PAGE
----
New York lawmakers seek to ban neckties on doctors in hospital to prevent infection

With hospital-acquired infection affecting up to 10% of all patients admitted to the hospital, legislators in New York are proposing a law that would prohibit physicians from wearing a necktie while working.

A study of 42 surgeons at a New York hospital found that almost half of the surgeon’s neckties were carrying pathogens on their ties. While the doctors wore white coats, they didn’t necessarily button the coat to restrict the necktie. The study used as a control group 10 hospital security guards and found only 1 in the group had a tie that hosted a pathogen.

Hospital infections can be deadly. One study found that approximately 90,000 people die of hospital infections every year. Although there is no conclusive proof that neckties are the cause — doctors carry around other things including clipboard, pens and stethoscopes — it seems like hospitals should be taking every possible measure to prevent infection and that begins with hand washing, isolating patients that carry MRSA, removing central lines in a timely manner and limiting the over use of antibiotics.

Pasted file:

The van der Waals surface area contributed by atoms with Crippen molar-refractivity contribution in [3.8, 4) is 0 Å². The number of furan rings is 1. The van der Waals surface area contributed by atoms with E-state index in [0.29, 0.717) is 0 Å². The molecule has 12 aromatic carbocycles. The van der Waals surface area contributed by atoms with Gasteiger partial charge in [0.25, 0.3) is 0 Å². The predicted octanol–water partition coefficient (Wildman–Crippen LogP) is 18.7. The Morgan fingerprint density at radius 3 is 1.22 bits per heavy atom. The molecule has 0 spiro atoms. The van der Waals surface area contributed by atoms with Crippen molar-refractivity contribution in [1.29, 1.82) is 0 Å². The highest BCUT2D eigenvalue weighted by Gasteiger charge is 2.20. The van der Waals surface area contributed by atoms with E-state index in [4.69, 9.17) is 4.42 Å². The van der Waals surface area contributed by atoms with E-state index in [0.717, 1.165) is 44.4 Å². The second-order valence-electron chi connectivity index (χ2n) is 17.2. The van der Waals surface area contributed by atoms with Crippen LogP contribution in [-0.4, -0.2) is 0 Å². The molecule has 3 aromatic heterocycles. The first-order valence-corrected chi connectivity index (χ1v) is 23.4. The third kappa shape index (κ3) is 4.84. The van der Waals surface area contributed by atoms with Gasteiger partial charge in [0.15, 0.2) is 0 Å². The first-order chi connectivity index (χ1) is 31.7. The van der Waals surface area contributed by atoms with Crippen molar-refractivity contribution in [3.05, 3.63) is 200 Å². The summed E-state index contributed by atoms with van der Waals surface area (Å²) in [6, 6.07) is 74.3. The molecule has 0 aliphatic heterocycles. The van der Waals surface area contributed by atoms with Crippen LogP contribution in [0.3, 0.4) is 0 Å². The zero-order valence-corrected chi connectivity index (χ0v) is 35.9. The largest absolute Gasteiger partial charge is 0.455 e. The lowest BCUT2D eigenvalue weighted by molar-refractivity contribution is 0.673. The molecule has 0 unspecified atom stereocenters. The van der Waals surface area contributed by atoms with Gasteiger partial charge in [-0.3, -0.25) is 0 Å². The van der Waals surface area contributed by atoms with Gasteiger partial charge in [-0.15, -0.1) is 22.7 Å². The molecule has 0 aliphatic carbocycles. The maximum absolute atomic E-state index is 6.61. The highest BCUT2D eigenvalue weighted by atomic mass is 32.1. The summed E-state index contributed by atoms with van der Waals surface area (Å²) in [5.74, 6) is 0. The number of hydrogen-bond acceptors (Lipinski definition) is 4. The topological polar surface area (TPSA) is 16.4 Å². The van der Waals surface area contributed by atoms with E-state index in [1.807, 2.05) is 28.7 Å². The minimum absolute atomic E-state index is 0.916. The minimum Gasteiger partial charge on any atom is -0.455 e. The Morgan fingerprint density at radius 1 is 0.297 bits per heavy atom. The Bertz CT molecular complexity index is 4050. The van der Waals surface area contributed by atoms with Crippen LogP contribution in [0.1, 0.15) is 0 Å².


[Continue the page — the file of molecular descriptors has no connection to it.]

A hospital acquired infections is defined as an infection acquired in a hospital by a patient who was admitted for a reason other than an infection. Infection can cause a disability, result in stress to the patient and in some cases result in in a disabling condition or even death.

This information is provided by Washington Injury Attorney blog, a service of The Farber Law Group. We represent people who have been injured by medical malpractice and the family of those who have died.

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